Known largely as a stage performer and vaudeville pioneer, Bert Williams left
an amazing legacy of sound. During the last three years of his life, 24 sides
recorded by Williams were released. With Bert Williams: His Final Releases,
1919-1922, these sides are finally available in chrononological order on
a commercial reissue. Starting with “Oh! Lawdy,” from Williams’ earliest
sessions in 1919 and ending with “Not Lately”recorded a mere
three days before the star’s collapse on a Detroit stageno other
CD gives you all 24 of Bert’s final releases, sequenced in the order
they were recorded. The package includes a 16-page booklet that gives discographical
information, biographical notes focusing on Williams’ life and career
during these years, and dicussion about some of the major themes in his recordings.
The genius of his voice
Interest in Bert Williams has grown over the last few years, as television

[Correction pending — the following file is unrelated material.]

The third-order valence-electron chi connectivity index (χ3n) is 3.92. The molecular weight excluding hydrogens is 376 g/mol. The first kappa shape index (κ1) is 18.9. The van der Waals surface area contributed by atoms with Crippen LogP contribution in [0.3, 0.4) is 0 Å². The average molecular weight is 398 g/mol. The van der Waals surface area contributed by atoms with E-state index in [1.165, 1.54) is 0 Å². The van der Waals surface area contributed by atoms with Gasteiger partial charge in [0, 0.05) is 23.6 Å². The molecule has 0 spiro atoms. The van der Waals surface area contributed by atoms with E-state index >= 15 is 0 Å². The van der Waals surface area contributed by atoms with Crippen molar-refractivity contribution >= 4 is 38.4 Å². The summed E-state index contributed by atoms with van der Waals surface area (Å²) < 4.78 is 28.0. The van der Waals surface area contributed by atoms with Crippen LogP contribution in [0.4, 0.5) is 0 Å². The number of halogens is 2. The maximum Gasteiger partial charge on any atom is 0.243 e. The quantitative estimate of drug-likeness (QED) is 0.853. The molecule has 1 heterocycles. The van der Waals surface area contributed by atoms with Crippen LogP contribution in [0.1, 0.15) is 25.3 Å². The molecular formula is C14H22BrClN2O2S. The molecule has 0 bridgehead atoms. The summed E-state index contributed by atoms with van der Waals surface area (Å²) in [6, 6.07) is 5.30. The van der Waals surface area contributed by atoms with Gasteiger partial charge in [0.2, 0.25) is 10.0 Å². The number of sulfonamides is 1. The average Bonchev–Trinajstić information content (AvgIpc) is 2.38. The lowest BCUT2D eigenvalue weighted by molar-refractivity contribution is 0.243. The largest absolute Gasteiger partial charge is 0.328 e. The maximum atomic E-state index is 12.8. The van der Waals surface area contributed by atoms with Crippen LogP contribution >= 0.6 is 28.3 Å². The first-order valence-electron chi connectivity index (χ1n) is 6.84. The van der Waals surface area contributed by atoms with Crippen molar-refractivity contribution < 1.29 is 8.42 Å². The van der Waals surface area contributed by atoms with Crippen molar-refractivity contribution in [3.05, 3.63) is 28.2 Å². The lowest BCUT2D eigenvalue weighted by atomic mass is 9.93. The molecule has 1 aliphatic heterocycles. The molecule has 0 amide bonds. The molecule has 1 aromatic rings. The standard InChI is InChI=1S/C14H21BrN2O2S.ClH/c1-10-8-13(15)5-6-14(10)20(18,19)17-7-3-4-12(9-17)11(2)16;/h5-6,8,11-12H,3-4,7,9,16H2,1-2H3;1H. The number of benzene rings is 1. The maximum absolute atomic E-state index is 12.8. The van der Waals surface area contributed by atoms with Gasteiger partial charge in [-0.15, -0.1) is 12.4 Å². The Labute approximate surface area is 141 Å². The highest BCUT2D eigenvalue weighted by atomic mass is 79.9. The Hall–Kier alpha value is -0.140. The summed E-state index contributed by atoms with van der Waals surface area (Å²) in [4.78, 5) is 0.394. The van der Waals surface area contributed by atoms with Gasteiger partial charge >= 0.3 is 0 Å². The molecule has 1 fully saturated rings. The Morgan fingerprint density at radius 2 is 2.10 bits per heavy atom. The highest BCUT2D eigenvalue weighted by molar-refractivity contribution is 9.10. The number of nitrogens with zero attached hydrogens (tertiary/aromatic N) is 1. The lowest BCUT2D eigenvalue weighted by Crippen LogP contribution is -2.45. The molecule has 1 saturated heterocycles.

documentaries and college classrooms explore the importance of early African-American
performers. Despite the interest, few documentaries feature Williams’ recordings,
and many who study him have never heard his voice. This collection is an
attempt to let modern audiences hear Williams’ unique performing style
The Elder has spoken
Bert Williams: His Final Releases includes some of Williams’ most
famous songs and routines, including both of his “Elder Eatmore” sermons.
These two recordings“Elder Eatmore’s Sermon on Generosity” and “Elder
Eatmore’s Sermon on Throwing Stones”capture Williams’ ability
to portray hypocritical religious figures. His latest spoken word recordings,
the Elder Eatmore records give us a taste of his stage presence.
The Prohibition blues
Many of Bert’s final sides centered on one of the biggest news items
of the day: national Prohibition. With songs like “Ten Little Bottles,” “Save
a Little Dram for Me,” “Everybody
Wants a Key to My Cellar” and “The Moon Shines on the Moonshine,” Bert
sings the blues of a land gone dry.
A pioneer of unparalleled talent
Booker T. Washington claimed that Bert Williams did more for his race by singing
and acting his way into people’s hearts than Washington ever did in
his books. Hear for yourself firsthand why Williams continues to be so influental.